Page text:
The Epoch Times tells us that the Fed’s Clarida acknowledges “much more than moderate overshoot of inflation target. Federal Reserve Vice Chairman Richard Clarida said on Nov. 8 that inflation this year has been far higher than the Fed expected, and while he still believes inflationary pressures are transitory and will dissipate “over time,” a longer run of elevated prices would amount to a policy failure on the part of the central bank.
No Shinola, Sherlock.
But of course the inflationary pressures will dissipate “over time.” Time heals all wounds, unless the wound kills you first. So how long must we put up with this policy failure of the central bank? That depends.
From an interview with Karl Denninger with Dennis Tubbergen on Retirement Lifestyle Advocate (you can listen at the link):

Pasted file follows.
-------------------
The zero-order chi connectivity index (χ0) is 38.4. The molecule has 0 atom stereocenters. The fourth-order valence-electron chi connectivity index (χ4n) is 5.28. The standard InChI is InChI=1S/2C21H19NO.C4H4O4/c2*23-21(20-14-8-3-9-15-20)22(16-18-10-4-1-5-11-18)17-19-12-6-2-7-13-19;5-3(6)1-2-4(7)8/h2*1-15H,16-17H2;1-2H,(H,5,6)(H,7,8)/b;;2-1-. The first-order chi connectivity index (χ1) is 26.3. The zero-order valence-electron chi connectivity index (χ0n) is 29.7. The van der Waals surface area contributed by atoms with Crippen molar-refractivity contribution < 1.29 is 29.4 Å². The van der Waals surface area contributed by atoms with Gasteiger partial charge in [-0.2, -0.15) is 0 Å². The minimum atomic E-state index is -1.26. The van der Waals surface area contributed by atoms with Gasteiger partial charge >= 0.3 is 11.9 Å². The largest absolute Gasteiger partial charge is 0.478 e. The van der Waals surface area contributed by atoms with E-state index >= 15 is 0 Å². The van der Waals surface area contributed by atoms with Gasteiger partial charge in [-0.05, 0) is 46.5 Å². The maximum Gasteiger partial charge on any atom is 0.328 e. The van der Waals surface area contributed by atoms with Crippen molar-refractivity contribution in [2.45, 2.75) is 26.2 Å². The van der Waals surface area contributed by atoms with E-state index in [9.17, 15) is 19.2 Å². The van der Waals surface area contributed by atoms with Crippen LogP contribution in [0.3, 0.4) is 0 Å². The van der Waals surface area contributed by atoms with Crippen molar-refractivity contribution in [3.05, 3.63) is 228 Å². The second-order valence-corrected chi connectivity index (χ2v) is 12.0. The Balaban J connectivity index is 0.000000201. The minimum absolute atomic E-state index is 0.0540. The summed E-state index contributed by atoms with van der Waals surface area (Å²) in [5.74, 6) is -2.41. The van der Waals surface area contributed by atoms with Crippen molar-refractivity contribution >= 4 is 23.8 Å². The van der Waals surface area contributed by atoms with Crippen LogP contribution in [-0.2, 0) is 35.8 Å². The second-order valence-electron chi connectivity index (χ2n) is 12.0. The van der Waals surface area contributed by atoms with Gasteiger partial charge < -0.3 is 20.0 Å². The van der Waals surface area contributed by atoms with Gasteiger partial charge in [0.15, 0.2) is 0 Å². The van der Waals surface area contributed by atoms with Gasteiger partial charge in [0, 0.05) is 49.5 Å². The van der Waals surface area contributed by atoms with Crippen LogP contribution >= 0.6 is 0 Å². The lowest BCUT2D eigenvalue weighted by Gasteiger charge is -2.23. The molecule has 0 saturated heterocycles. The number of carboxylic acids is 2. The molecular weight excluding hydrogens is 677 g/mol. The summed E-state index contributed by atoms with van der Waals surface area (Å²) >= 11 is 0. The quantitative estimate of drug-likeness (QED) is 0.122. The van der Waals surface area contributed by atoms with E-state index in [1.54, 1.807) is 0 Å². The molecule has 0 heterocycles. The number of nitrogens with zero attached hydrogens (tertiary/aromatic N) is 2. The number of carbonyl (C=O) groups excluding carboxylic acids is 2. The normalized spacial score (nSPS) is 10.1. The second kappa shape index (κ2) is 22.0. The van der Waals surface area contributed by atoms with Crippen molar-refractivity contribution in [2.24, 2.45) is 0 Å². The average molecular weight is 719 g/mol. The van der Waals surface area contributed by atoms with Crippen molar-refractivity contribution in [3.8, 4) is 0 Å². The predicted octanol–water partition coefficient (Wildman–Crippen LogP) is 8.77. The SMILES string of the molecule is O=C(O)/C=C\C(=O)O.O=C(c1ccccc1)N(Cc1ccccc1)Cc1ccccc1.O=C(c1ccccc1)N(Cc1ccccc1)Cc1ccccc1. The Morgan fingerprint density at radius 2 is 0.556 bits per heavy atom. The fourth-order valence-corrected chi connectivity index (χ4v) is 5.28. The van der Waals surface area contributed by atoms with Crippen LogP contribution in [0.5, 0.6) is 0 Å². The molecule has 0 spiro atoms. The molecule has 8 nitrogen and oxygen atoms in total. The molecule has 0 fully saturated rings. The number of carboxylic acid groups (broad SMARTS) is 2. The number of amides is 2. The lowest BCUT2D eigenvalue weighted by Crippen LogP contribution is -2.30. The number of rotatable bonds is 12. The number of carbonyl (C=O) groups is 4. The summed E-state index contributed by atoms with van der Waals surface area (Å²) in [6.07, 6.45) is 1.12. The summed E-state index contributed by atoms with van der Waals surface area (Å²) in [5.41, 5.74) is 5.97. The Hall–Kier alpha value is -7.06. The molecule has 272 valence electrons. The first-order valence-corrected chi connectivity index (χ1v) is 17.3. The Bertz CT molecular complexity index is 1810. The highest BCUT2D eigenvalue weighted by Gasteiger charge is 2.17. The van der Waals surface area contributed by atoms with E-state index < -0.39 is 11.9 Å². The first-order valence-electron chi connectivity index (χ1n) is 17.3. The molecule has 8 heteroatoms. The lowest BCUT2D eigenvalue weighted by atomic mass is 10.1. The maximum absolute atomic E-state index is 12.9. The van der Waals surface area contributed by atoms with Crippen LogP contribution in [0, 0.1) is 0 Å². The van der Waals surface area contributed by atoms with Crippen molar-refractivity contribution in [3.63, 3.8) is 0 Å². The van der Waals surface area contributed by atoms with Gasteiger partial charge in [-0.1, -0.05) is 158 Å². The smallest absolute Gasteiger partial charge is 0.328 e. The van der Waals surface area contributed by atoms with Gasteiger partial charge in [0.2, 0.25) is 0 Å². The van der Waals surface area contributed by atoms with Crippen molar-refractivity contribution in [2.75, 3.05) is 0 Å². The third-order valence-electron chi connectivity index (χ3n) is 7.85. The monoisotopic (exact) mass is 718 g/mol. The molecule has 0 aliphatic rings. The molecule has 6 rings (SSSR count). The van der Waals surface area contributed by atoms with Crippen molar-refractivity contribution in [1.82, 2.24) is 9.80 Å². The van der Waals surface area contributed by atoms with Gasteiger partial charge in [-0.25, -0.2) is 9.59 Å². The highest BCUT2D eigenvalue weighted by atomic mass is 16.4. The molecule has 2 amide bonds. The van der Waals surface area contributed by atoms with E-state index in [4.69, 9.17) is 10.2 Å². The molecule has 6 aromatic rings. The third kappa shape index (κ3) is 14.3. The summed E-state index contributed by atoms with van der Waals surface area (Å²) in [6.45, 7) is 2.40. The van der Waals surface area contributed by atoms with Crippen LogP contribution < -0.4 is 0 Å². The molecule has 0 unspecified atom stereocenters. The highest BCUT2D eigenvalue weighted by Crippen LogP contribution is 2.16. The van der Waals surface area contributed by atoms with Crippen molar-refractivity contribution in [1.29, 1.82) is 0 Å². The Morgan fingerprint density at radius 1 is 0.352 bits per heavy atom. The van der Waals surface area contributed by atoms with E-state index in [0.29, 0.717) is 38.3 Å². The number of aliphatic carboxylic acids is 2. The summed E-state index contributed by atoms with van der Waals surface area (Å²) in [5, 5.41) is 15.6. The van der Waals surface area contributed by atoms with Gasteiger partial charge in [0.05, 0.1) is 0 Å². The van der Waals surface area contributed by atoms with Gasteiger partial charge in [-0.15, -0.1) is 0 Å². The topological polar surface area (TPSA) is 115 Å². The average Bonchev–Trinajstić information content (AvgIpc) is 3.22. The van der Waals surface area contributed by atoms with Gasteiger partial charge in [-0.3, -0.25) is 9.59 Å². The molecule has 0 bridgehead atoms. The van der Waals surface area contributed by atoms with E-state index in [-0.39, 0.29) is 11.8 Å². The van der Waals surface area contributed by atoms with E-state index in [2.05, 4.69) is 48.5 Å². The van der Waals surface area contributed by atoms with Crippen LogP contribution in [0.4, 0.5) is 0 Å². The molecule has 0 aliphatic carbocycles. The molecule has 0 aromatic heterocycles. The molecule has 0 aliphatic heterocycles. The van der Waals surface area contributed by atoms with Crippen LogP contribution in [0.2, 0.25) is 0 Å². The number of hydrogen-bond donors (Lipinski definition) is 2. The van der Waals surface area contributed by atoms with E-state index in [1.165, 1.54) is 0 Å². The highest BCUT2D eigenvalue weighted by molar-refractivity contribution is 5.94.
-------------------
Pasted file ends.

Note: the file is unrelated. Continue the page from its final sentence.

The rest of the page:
So let’s talk a little bit about the obvious, the Fed said that a year ago, inflation would be transitory, which is an interesting choice of words, but it appears now that it’s here to stay, how do you see it?Karl Denninger:Well, yeah, let me cite the notable Milton Friedman. Inflation is always and everywhere, a monetary phenomenon, which, I mean, there’s plenty of people that think that he ought to be regarded to the tin foil hat brigade, but I don’t think so. I mean, yeah, it’s definitely, that’s an issue. And the reality is, is that we’ve spent the last two years violating every legitimate rule of reason to monetary and fiscal policy. All of it emanating from Congress when you really get down to it. I mean, you can excuse it as being an attempt at COVID counter measures or whatever you want. But the fact of the matter is, is that we’ve admitted an utterly enormous amount of unbacked credit into the system and exactly what you would expect to have happened when you do that happened. So, I mean, it shouldn’t surprise anybody that when you put several trillion dollars they go do it with… What’s the total now? Six or 8 trillion or something like this. That’s been put into the economy by congressional . . .Dennis Tubbergen:8 trillion dollars. Yeah.Karl Denninger:Yeah. And this was all by congressional Fiat. All right. This was not the federal reserve doing something. This is Congress passing bills that said, this is what we’re going to do. And we’re going to pay people $600 a week to sitat home and drink beer and smoke bong hits instead of work because they’re not essential. And your essential worker neighbor has to go to work a nd make sure that you have groceries in a grocery store. Okay. Well, that’s fantastic that you did all these wonderful things, but for the people that got the benefit, of course, they certainly liked it, but what ends up happening inevitably when you do this? And the other thing is that over time, we’ve already seen this on a 12 to 18 month time lag. It’s every time, 12 to 18 months before it shows up. And then geeze, it’s about 12 to 18 months later, isn’t it?Dennis Tubbergen:Well, Karl, when you bring up that time lag, which I think is extremely interesting, if it’s a 12 to 18 month time lag, I mean, we’re just seeing the beginning of this aren’t we?
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